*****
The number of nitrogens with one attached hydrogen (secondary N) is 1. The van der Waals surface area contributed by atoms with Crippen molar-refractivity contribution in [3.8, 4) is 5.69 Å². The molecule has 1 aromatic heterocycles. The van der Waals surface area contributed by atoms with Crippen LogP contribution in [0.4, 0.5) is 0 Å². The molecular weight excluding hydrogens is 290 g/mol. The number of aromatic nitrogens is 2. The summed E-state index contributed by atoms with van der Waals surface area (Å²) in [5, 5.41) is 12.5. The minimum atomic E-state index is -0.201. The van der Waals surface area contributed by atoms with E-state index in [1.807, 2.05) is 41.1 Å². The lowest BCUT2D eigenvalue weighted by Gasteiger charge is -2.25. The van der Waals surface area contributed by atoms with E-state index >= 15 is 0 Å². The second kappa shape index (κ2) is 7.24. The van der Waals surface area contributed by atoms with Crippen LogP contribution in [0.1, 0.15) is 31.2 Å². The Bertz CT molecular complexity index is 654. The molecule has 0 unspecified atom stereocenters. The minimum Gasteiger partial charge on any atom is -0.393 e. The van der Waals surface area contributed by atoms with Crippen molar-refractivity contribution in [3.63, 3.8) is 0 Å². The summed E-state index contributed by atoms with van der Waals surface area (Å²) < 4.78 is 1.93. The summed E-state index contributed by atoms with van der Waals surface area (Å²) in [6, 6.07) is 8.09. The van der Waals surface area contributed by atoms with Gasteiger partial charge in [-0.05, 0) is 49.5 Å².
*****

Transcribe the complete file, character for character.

The number of nitrogens with one attached hydrogen (secondary N) is 1. The van der Waals surface area contributed by atoms with Crippen molar-refractivity contribution in [3.8, 4) is 5.69 Å². The molecule has 1 aromatic heterocycles. The van der Waals surface area contributed by atoms with Crippen LogP contribution in [0.4, 0.5) is 0 Å². The molecular weight excluding hydrogens is 290 g/mol. The number of aromatic nitrogens is 2. The summed E-state index contributed by atoms with van der Waals surface area (Å²) in [5, 5.41) is 12.5. The minimum atomic E-state index is -0.201. The van der Waals surface area contributed by atoms with E-state index in [1.807, 2.05) is 41.1 Å². The lowest BCUT2D eigenvalue weighted by Gasteiger charge is -2.25. The van der Waals surface area contributed by atoms with E-state index >= 15 is 0 Å². The second kappa shape index (κ2) is 7.24. The van der Waals surface area contributed by atoms with Crippen LogP contribution in [0.1, 0.15) is 31.2 Å². The Bertz CT molecular complexity index is 654. The molecule has 0 unspecified atom stereocenters. The minimum Gasteiger partial charge on any atom is -0.393 e. The van der Waals surface area contributed by atoms with Crippen molar-refractivity contribution in [3.63, 3.8) is 0 Å². The summed E-state index contributed by atoms with van der Waals surface area (Å²) < 4.78 is 1.93. The summed E-state index contributed by atoms with van der Waals surface area (Å²) in [6, 6.07) is 8.09. The van der Waals surface area contributed by atoms with Gasteiger partial charge in [-0.05, 0) is 49.5 Å².